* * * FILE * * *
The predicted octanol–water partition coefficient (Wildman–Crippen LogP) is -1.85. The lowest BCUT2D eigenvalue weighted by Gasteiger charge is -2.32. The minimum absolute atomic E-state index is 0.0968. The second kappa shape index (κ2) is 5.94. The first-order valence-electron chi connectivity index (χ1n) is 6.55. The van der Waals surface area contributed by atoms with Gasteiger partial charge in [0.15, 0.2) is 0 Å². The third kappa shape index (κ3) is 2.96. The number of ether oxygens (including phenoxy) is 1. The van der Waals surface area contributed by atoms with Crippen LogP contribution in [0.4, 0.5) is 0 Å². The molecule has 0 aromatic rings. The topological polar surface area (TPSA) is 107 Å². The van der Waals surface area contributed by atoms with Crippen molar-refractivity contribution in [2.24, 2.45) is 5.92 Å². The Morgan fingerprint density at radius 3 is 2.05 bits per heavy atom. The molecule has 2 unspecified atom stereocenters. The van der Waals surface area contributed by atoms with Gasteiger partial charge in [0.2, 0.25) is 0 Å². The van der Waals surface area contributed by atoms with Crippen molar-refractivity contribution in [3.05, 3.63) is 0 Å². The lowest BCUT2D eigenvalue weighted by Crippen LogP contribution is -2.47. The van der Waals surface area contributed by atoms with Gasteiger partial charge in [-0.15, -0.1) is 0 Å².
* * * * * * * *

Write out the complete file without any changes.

The predicted octanol–water partition coefficient (Wildman–Crippen LogP) is -1.85. The lowest BCUT2D eigenvalue weighted by Gasteiger charge is -2.32. The minimum absolute atomic E-state index is 0.0968. The second kappa shape index (κ2) is 5.94. The first-order valence-electron chi connectivity index (χ1n) is 6.55. The van der Waals surface area contributed by atoms with Gasteiger partial charge in [0.15, 0.2) is 0 Å². The third kappa shape index (κ3) is 2.96. The number of ether oxygens (including phenoxy) is 1. The van der Waals surface area contributed by atoms with Crippen LogP contribution in [0.4, 0.5) is 0 Å². The molecule has 0 aromatic rings. The topological polar surface area (TPSA) is 107 Å². The van der Waals surface area contributed by atoms with Crippen molar-refractivity contribution in [2.24, 2.45) is 5.92 Å². The Morgan fingerprint density at radius 3 is 2.05 bits per heavy atom. The molecule has 2 unspecified atom stereocenters. The van der Waals surface area contributed by atoms with Gasteiger partial charge in [0.2, 0.25) is 0 Å². The van der Waals surface area contributed by atoms with Crippen molar-refractivity contribution in [3.05, 3.63) is 0 Å². The lowest BCUT2D eigenvalue weighted by Crippen LogP contribution is -2.47. The van der Waals surface area contributed by atoms with Gasteiger partial charge in [-0.15, -0.1) is 0 Å².